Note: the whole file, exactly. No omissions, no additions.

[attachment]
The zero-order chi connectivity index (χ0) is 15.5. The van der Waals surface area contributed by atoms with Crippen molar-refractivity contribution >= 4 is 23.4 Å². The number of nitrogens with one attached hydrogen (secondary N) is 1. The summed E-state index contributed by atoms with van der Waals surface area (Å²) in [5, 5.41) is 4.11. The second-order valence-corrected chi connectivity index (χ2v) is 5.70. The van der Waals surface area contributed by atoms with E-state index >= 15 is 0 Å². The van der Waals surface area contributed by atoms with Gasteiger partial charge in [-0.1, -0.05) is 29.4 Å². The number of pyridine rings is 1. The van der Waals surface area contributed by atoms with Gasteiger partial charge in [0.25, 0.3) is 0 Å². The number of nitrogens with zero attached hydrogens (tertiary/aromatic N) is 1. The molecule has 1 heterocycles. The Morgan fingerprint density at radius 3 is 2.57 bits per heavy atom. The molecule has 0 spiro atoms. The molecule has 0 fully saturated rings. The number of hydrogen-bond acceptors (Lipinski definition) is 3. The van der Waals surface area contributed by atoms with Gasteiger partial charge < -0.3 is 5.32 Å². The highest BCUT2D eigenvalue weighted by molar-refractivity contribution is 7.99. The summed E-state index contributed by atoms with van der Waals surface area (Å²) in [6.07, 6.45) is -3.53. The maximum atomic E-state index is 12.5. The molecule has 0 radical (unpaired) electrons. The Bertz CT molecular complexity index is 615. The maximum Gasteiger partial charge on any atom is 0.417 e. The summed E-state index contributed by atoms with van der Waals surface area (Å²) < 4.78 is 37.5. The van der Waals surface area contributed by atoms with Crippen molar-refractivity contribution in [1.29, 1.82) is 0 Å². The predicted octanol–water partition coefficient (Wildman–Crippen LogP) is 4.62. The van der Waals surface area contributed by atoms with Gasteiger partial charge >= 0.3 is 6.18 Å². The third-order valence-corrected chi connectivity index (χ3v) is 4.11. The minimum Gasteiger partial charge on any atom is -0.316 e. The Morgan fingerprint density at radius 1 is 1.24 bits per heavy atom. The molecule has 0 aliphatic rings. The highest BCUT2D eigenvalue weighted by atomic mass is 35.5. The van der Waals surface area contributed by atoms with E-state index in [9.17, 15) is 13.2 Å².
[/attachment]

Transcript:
The zero-order chi connectivity index (χ0) is 15.5. The van der Waals surface area contributed by atoms with Crippen molar-refractivity contribution >= 4 is 23.4 Å². The number of nitrogens with one attached hydrogen (secondary N) is 1. The summed E-state index contributed by atoms with van der Waals surface area (Å²) in [5, 5.41) is 4.11. The second-order valence-corrected chi connectivity index (χ2v) is 5.70. The van der Waals surface area contributed by atoms with E-state index >= 15 is 0 Å². The van der Waals surface area contributed by atoms with Gasteiger partial charge in [-0.1, -0.05) is 29.4 Å². The number of pyridine rings is 1. The van der Waals surface area contributed by atoms with Gasteiger partial charge in [0.25, 0.3) is 0 Å². The number of nitrogens with zero attached hydrogens (tertiary/aromatic N) is 1. The molecule has 1 heterocycles. The Morgan fingerprint density at radius 3 is 2.57 bits per heavy atom. The molecule has 0 spiro atoms. The molecule has 0 fully saturated rings. The number of hydrogen-bond acceptors (Lipinski definition) is 3. The van der Waals surface area contributed by atoms with Gasteiger partial charge < -0.3 is 5.32 Å². The highest BCUT2D eigenvalue weighted by molar-refractivity contribution is 7.99. The summed E-state index contributed by atoms with van der Waals surface area (Å²) in [6.07, 6.45) is -3.53. The maximum atomic E-state index is 12.5. The molecule has 0 radical (unpaired) electrons. The Bertz CT molecular complexity index is 615. The maximum Gasteiger partial charge on any atom is 0.417 e. The summed E-state index contributed by atoms with van der Waals surface area (Å²) < 4.78 is 37.5. The van der Waals surface area contributed by atoms with Crippen molar-refractivity contribution in [1.29, 1.82) is 0 Å². The predicted octanol–water partition coefficient (Wildman–Crippen LogP) is 4.62. The van der Waals surface area contributed by atoms with Gasteiger partial charge >= 0.3 is 6.18 Å². The third-order valence-corrected chi connectivity index (χ3v) is 4.11. The minimum Gasteiger partial charge on any atom is -0.316 e. The Morgan fingerprint density at radius 1 is 1.24 bits per heavy atom. The molecule has 0 aliphatic rings. The highest BCUT2D eigenvalue weighted by atomic mass is 35.5. The van der Waals surface area contributed by atoms with E-state index in [9.17, 15) is 13.2 Å².